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Re: Vibhava lokas

From: Venkatesh Elayavalli (elayavalli_at_hotmail.com)
Date: Mon Sep 06 1999 - 09:11:26 PDT

Dear Sri Srinivasan & Sri Mani,

The Following comments are based on an Archiraadi of Sri Pillai Lokacharya. 
Pillai lokacharya in his Archiraadi, outlines the path a mummukshu takes to 
attain moksha. The text is in four parts (or chapters). The first chapter 
deals with the ills of the Leela World (entire world outside Viakuntam) and 
provides some insight into the lifes of nityas in Vaikuntham. The second 
chapter covers the detail the path to Viakuntha (or Paramapadam).  The 
chapter describes in detail how the soul that was guided by Perumal in the 
Leela world is received by all the Nityas in the Nitya Vibhooti (Vaikuntha). 
The third chapter describes the devine couch (Adisesha), Sri and Perumal 
Himself. In this chapter Pillai Lokacharya starts with the Hair and 
concludes with the nails on His toes, when describing the beauty of Perumal. 
In the final chapter, he describes the conversation between Perumal and the 
soul aspiring for Moksha.


>Narayana.
>

>I can appreciate that Vaikuntha is more of a state than a place where
>the dharma-bhuta-jnana of the jiva expands to infinity and covers the
>whole of existence. In this context, I have 3 questions:
>

Many of our poorvaachaaryas, such as Sri Pillai Lokacharya, Sri 
Koorathaazhvaan (in his Vaikuntastavam) and Sri Ramanuja (in his Vaikuntha 
gadyam) all address vaikuntha as a place (desam). There is no where in their 
works or the commentaries on these texts, Vaikuntha is refred to as a state 
of moksha. I believe that the d-b-jnana of the soul merges with Bhagavan and 
the soul performs kainkaryam to perumal at His side.

>1) Does the expansion of dharma-bhuta-jnana mean that the mukta is
>omniscient like Bhagavan?

No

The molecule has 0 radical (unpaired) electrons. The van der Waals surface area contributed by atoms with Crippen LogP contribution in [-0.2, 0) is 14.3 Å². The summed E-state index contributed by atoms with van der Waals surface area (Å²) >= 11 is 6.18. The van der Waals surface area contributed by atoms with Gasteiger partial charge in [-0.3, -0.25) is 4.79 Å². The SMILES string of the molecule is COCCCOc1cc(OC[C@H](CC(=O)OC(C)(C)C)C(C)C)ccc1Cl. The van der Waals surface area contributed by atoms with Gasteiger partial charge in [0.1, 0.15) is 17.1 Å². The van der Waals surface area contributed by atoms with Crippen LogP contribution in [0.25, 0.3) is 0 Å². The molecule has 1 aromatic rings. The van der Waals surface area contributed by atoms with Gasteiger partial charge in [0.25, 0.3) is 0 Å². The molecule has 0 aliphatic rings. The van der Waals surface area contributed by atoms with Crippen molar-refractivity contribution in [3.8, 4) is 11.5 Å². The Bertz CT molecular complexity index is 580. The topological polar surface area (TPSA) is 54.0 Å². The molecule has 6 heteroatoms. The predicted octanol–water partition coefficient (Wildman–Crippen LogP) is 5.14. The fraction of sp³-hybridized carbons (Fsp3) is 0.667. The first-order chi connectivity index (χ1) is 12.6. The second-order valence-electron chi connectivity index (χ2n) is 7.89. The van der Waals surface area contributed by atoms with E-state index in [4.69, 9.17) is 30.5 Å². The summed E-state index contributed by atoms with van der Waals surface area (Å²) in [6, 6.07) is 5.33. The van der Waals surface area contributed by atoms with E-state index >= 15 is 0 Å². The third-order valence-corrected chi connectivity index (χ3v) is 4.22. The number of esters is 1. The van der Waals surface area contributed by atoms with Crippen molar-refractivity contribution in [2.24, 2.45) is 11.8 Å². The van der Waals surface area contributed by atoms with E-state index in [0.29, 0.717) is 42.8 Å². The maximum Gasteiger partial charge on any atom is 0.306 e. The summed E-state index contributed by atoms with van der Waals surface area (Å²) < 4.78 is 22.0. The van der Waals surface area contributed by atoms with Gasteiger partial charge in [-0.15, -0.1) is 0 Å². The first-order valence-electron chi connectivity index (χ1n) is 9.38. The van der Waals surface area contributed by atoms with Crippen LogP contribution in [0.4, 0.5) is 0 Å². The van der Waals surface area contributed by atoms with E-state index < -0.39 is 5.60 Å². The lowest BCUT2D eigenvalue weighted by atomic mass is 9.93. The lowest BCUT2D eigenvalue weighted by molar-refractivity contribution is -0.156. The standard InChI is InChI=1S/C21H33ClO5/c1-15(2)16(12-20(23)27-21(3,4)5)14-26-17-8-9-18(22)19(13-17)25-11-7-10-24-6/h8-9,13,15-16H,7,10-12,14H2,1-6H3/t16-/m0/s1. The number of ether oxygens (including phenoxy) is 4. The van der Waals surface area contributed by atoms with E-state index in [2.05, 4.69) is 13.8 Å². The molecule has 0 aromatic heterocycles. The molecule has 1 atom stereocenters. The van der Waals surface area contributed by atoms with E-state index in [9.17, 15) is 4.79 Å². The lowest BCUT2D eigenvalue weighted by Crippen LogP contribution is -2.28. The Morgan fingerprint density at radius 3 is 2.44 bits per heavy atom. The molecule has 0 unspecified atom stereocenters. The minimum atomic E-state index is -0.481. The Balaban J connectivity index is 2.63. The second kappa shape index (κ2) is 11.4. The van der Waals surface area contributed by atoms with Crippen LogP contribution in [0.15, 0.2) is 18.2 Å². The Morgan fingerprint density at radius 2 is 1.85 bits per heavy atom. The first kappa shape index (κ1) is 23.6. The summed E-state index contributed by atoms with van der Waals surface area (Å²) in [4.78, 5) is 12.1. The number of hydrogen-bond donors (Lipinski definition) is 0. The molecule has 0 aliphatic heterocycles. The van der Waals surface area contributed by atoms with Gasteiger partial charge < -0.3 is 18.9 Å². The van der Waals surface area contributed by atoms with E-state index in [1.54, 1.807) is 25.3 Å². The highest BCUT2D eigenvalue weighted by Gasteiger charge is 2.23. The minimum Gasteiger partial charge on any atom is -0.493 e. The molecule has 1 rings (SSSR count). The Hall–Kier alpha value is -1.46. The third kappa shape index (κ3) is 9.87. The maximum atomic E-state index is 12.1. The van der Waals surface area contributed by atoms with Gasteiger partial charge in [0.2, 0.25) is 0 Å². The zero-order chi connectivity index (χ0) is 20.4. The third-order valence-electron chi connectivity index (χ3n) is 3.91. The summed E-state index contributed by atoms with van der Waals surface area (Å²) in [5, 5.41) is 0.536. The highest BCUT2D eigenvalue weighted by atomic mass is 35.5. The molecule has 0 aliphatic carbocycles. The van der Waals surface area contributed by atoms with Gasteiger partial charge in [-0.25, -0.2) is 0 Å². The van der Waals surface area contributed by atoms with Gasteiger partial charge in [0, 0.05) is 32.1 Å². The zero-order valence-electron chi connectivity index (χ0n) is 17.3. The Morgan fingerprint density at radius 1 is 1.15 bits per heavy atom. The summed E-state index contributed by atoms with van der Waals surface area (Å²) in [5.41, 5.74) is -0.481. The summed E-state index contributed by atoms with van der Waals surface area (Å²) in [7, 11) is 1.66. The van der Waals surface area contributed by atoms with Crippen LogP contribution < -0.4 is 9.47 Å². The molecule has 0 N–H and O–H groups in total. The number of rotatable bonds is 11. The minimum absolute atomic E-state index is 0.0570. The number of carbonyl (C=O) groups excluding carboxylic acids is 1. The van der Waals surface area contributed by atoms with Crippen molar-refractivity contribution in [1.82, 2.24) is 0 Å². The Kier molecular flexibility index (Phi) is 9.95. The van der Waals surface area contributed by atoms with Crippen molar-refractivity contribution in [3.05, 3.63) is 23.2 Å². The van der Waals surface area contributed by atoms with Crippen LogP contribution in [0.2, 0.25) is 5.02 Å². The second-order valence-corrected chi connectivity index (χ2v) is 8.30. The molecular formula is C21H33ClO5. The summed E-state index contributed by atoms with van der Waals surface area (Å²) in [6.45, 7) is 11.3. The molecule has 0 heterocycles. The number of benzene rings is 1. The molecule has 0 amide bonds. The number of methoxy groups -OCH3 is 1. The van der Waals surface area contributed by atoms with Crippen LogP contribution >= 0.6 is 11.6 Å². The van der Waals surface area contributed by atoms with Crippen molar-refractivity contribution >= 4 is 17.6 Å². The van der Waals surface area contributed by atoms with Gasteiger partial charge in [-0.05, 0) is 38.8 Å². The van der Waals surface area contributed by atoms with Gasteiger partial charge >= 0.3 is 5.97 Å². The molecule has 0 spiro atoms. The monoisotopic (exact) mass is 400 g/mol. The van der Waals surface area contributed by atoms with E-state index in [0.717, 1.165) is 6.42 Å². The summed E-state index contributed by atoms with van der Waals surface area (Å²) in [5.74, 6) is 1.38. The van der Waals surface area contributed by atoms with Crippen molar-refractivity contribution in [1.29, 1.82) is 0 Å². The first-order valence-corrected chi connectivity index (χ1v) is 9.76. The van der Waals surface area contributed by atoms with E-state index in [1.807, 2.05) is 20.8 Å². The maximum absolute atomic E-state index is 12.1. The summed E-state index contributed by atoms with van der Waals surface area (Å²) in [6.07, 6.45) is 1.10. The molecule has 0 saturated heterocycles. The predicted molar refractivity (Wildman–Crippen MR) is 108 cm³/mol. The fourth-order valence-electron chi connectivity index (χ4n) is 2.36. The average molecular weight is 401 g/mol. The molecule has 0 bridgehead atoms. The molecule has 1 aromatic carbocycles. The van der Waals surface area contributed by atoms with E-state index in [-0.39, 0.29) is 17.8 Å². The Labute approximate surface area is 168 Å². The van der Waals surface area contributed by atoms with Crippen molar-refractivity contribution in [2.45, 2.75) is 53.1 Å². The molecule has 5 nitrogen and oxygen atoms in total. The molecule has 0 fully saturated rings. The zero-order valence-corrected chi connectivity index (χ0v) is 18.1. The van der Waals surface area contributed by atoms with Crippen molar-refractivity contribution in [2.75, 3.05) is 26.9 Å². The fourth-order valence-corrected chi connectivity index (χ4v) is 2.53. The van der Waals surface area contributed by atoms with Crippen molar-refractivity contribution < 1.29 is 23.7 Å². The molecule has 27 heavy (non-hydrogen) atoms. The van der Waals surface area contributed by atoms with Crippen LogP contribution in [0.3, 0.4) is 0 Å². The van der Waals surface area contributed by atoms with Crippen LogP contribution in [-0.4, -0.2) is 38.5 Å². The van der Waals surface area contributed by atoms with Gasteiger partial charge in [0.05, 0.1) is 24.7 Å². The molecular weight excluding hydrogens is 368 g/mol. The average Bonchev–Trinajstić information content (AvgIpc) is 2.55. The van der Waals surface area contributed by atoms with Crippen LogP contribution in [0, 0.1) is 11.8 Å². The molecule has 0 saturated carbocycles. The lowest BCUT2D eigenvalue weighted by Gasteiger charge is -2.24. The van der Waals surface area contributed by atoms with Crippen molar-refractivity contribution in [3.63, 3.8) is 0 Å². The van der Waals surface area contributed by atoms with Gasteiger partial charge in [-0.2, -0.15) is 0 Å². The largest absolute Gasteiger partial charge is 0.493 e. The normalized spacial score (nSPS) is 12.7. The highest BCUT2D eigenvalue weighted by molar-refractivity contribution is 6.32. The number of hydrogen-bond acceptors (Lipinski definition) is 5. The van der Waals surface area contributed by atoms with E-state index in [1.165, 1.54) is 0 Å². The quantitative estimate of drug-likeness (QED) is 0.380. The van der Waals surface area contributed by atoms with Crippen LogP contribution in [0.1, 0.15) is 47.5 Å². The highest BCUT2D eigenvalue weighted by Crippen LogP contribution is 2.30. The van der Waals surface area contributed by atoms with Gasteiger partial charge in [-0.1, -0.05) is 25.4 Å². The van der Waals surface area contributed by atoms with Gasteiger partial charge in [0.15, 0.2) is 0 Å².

>2) Why cannot this happen while the jiva is here on earth, by the grace
>of Bhagavan?

If q2 is a follow up of q1, there is no answer. However, to expand on a 
different path, in Archiradi, Pillai Lokacharya says that Perumal appears in 
front of the soul, only when the soul is freed from the body (or is about to 
be freed). The reason he gives is that Perumal wants to teach patience to 
the mummukshu desiring salvation. He also wants to teach the person that the 
same body that he hates can be made to adopt prctices which will take him 
towards salvation.

>3) Does this dharma-bhuta-jnana reveal the jnanaanandaika-nature of
>Bhagavan also? In other words, does the mukta directly perceive the
>swarupa (essential substantive nature) of Bhagavan (apart from his
>rupa)?
>

Yes, but not in the Leela world of Perumal.

> >Ramanuja beautifully explains the multiple notions
> >implied by the term parama-padam. He writes in the
> >Vedarthasangraha:
> >  In some texts, the term "parama-pada" is used to
> >mean the highest state.  In others, it means the true
> >nature of the individual self, freed from contact
> >with matter, and in still some other texts, it refers
> >to the true nature of Bhagavan. ...
>
>It is interesting to note that in all the three meanings, the notion of
>a physical place is not present.
>

On the contarary, Ramanuja in his Vaikuntha gadya, gives a good description 
of Vaikuntha, and Pillai Lokacharya expands on this into minute details. If 
we take into account the works of Azhwaars, 8 of whom have composed paasuram 
on this divya desam (Vaikuntham), acharyas works, starting with 
Koorathaazhwaan, Ramanuja and Pillai Lokacharya, they all seem to be 
consistent in their perception of Vikuntha.

aazhwaar emperumaanaar jeeyar thiruvadikalE Saranam


Venkatesh K. Elayavalli             Cypress Semiconductor
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